Research has shown that increasing student engagement improves student learning. In fact, in 1990, Skinner, Wellborn, and Connell (What it takes to do well in school and whether I’ve got it: A process model of perceived control and children’s engagement and achievement in school. Journal of Educational Psychology, 82 (1), 22–32. ) investigated the relationships between children’s perceived control, student engagement, and academic achievement. The engagement, defined as participation and emotional tone, of 200 elementary students was assessed by their teachers. Path analyses were performed to examine the model of teacher behavior, perceived control, engagement, and academic outcomes. The predicted relations between engagement and grades/achievement (higher engagement leads to higher academic performance) were obtained.
By using formative assessment strategies in the classroom, teachers can essentially eliminate hand-raising. All-student response systems – one of the foundations of successful formative assessment – provide the teacher with evidence that each student is learning what they are teaching, while engaging the entire class. If a student is used to simply not raising their hand as a means of “tuning out” they are likely not actively participating in learning. Remove the means of tuning out by employing formative assessment and many teachers find their classroom comes alive.
Here are five easy to implement, all-student response strategies to try in your classroom:
1. Basketball Discussions – With Basketball Discussions, the conversation moves from teacher to student to student to student and so on. Students are often more comfortable engaging in a discussion that is not entirely teacher led, and this also engages more students than the usual hand-raisers who dominate discussion. You can also encourage participation – particularly with younger students – by actually tossing a small bean bag or soft ball from student to student as a means of signaling discussion; the one with the ball is the one who is allowed to speak.
2. Carousel Brainstorming – Here the class is split up into groups of four to five students. Each group gets their own chart and colored marker. The idea is to have each group write down what they know about a sub topic or possible answers to an open-ended question. Place a time limit on each group and when the time is up, have each group pass their chart along to another group, or move to the next chart. Students must read what the other groups have recorded for answers and then add to the list. They can also circle or highlight answers that they feel hit the mark or add question marks to answers they feel missed the mark.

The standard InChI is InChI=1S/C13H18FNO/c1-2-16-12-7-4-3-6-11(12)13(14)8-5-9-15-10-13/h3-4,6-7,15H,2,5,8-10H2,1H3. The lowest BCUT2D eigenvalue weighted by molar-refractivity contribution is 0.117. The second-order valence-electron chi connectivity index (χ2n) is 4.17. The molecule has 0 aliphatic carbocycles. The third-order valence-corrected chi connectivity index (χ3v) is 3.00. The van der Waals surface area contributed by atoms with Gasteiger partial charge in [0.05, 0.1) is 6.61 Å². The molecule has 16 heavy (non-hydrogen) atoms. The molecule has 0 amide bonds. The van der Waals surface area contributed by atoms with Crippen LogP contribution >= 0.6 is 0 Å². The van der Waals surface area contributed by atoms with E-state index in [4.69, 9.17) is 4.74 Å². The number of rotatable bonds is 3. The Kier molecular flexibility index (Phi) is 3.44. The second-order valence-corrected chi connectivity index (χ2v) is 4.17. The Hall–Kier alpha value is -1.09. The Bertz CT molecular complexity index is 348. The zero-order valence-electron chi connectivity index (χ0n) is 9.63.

When the charts have been with each group they can be reviewed as a class and used by the students to write essays that note relationships, make comparisons, or summarize the information. Teachers can walk the classroom while the charts are being completed and note engagement levels for student understanding, which can be used to adapt instruction accordingly.
3. Corners – While this idea can take on a number of different iterations, the foundation of it is consistent; each classroom corner represents a different answer or view on a different question or theory. When a question or topic is being discussed, each student goes to the corner that best represents his or her answer. Based on classroom discussion, students can move from corner to corner adjusting their answer or opinion.
Corners don’t have to represent answers. They can also represent students’ comfort with or understanding of the topic. If they don’t understand the topic being discussed, they can go to one corner with students of a similar level of understanding. Corners can then be paired with other corners for student discussion.
4. Jigsaw – With this concept, the class is broken into groups ranging in size from four to six students. Each student is given an index card with a different question and reads their question aloud to the group. One student in each group is assigned to be a record keeper, keeping track of the number of students that a) get it, b) sort of get it, c) aren’t quite sure, or d) just don’t get it. Once each question has been read, the groups reassemble so that the groups are comprised of students who all had the same question. They then work collaboratively as a team to prepare one answer. The groups then reform to their original members where the answers are shared and the record keeper rescores. The beauty of this formative assessment technique is that it gives students the ability to self- and peer-assess their work.
5. The Popsicle™ Stick – approach to student engagement can provide a more random selection for answers, which means that the consistent hand-raiser isn’t dominating classroom discussion (and evaluation). Have each student write their name on a Popsicle™ stick and place all the sticks in a cup. Ask a question of the class, draw a stick from the cup and have the student whose name is on the stick respond to the question.
Engineering effective classroom discussions that elicit evidence of student learning is paramount to effective teaching and all-student response strategies and techniques are part of this. The five formative assessment tactics above are just a starting point; there are many ways to engage the entire classroom in discussion – and they are mostly free and simple to implement.
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